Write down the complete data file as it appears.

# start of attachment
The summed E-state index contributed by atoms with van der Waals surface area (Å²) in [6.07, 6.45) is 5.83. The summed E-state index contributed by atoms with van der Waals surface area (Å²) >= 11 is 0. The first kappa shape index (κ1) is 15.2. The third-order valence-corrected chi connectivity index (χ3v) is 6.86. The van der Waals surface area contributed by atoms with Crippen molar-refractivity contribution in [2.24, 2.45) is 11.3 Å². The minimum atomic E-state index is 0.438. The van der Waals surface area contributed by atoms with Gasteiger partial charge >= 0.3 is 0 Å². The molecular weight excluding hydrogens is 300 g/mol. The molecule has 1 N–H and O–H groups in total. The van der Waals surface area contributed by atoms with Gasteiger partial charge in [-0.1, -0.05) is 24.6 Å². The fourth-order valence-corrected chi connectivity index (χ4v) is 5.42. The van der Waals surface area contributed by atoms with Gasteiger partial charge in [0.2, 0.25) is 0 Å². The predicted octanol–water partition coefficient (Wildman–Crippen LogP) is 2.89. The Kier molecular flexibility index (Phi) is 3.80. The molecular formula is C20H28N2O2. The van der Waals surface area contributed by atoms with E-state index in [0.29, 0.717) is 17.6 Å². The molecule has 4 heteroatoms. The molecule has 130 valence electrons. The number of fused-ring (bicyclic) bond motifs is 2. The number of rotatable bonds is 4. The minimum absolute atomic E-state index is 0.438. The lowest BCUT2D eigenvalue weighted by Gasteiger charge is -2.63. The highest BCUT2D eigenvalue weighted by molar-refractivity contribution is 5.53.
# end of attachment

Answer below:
The summed E-state index contributed by atoms with van der Waals surface area (Å²) in [6.07, 6.45) is 5.83. The summed E-state index contributed by atoms with van der Waals surface area (Å²) >= 11 is 0. The first kappa shape index (κ1) is 15.2. The third-order valence-corrected chi connectivity index (χ3v) is 6.86. The van der Waals surface area contributed by atoms with Crippen molar-refractivity contribution in [2.24, 2.45) is 11.3 Å². The minimum atomic E-state index is 0.438. The van der Waals surface area contributed by atoms with Gasteiger partial charge >= 0.3 is 0 Å². The molecular weight excluding hydrogens is 300 g/mol. The molecule has 1 N–H and O–H groups in total. The van der Waals surface area contributed by atoms with Gasteiger partial charge in [-0.1, -0.05) is 24.6 Å². The fourth-order valence-corrected chi connectivity index (χ4v) is 5.42. The van der Waals surface area contributed by atoms with Gasteiger partial charge in [0.2, 0.25) is 0 Å². The predicted octanol–water partition coefficient (Wildman–Crippen LogP) is 2.89. The Kier molecular flexibility index (Phi) is 3.80. The molecular formula is C20H28N2O2. The van der Waals surface area contributed by atoms with E-state index in [0.29, 0.717) is 17.6 Å². The molecule has 4 heteroatoms. The molecule has 130 valence electrons. The number of fused-ring (bicyclic) bond motifs is 2. The number of rotatable bonds is 4. The minimum absolute atomic E-state index is 0.438. The lowest BCUT2D eigenvalue weighted by Gasteiger charge is -2.63. The highest BCUT2D eigenvalue weighted by molar-refractivity contribution is 5.53.